Real Madrid vs. Borussia Dortmund: Counterattack Will Decide UCL Semifinal
Jurgen Klopp would be smart to follow the blueprint Bayern Munich used to destroy Barcelona on Tuesday night.
The Bavarians sat back, pressed at the right times and didn't let Barca get possession too deep in the attacking third. Barcelona had the lion's share of possession, thus denying the club any chance of getting out on the break themselves.
That should be the game plan for Borussia Dortmund on Wednesday night.
Real Madrid has the best counterattack in the world. Los Blancos have speed on the wings with Cristiano Ronaldo and Angel di Maria to go with midfielders like Mesut Ozil, Xabi Alonso and Luka Modric, who are all capable of threading a deadly through ball.
It's a thing of beauty to see how quickly Madrid can transition from defending to attacking. Your club has an attempt on goal foiled—three or four passes later, Madrid has a goal.
Dortmund would be foolish to take the game to Madrid from the outset. Ajax tried that in its Champions League fixture with Los Blancos back in December and had 60 percent possession but lost 4-1. The Dutch side was killed on the counterattack. Granted, Ajax is not the quality of Dortmund, but the principle still holds.
Over the past couple of seasons, opposing managers have thought going right at Madrid and holding on to the ball would be the best plan of attack.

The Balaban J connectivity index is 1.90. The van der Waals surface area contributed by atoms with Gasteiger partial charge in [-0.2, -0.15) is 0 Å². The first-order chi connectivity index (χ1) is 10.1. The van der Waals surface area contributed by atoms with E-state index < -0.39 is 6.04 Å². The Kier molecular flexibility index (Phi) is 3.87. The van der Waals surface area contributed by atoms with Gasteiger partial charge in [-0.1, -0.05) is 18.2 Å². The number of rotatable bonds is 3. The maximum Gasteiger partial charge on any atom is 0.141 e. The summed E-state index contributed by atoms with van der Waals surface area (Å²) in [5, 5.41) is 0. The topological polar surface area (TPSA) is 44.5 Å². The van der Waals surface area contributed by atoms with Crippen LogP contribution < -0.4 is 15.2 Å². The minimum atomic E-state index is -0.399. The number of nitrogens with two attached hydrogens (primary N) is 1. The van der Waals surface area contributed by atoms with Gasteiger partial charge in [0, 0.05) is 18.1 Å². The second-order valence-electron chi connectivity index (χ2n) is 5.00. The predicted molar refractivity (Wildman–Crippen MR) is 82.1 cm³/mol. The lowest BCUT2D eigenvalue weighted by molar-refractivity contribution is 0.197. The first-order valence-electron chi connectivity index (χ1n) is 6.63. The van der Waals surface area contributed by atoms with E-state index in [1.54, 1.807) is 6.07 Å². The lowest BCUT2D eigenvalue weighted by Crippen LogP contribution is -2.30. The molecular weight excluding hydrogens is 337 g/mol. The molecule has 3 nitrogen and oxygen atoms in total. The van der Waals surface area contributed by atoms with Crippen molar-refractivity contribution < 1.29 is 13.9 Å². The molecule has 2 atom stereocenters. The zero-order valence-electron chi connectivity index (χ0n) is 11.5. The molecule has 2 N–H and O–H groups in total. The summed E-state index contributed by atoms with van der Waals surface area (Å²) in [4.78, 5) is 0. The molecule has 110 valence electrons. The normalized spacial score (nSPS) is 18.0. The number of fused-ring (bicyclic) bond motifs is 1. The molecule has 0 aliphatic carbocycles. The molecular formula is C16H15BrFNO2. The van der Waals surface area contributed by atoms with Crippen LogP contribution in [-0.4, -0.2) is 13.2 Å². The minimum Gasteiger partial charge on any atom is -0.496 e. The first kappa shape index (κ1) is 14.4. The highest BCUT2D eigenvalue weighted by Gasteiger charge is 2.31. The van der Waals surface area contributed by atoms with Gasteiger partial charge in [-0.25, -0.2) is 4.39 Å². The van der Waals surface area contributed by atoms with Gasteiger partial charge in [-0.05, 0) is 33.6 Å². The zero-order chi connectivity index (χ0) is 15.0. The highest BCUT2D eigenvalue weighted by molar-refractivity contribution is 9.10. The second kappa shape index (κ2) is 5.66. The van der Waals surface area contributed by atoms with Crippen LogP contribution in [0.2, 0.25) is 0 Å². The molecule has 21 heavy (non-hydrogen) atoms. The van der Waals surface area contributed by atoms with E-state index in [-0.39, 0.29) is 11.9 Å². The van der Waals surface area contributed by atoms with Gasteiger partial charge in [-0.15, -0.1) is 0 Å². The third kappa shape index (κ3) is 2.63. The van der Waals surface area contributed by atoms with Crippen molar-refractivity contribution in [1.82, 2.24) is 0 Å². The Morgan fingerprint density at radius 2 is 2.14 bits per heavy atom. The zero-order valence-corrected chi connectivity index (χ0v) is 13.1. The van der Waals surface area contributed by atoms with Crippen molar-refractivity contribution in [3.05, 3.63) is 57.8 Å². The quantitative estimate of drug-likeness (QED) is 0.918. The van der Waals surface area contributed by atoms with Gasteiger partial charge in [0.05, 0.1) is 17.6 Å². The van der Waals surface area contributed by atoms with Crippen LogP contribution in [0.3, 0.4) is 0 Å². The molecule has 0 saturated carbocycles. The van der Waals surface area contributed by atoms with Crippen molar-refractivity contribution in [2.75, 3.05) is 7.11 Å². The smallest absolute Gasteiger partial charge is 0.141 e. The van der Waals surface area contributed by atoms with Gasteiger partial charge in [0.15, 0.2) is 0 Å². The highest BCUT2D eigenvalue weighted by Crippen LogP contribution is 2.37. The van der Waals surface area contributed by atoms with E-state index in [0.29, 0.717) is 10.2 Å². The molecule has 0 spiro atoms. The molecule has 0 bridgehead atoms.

That belief has changed.
This season, opposing teams have had a lot of success against Madrid by ceding possession, sitting back and letting the Spanish side dictate the pace of the game.
Klopp has already seen how well it can work out.
In Dortmund's two meetings with Madrid this season, the German club has not had the majority of possession. Borussia Dortmund only had the ball for 35 percent of the time in a 2-2 draw in Madrid and 43 percent of the time in a 2-1 win in the Westfalenstadion.
Jose Mourinho will be perfectly aware that the secret is out.
Dortmund is going to play ultra-defensive football, bunkering in its back four and offering little in the attack.
Who wins this first leg?
Sending players forward too much leaves the door open for Madrid to hit on the counter. If Klopp is smart, he will have told his players to only move forward at the right time, thus negating Madrid's quick break.
It might seem foolish to let Madrid have the majority of possession. However, the alternative is to spend the most time on the attack, thus opening yourself up to be exploited again and again on the counter.
The team that controls the counter will win this match. If Ronaldo gets out in the open, Dortmund will be toast. If Dortmund's defenders can shackle Ronaldo and Madrid's attacking options, the Germans will be successful.
Away goals are critical in European knockout ties, so Dortmund doesn't want to be looking at a two- or three-goal hole going into the second leg.
Prior to Tuesday night, you'd have thought Bayern would have no chance to win by keeping the ball against Barcelona just 34 percent of the time. Instead, the club used that strategy to massive success.
You don't get points for holding on to the ball for the majority of the match—just ask Liverpool's Brendan Rodgers. The best chance Dortmund has in the first leg is to sit back and let Madrid run right at them.
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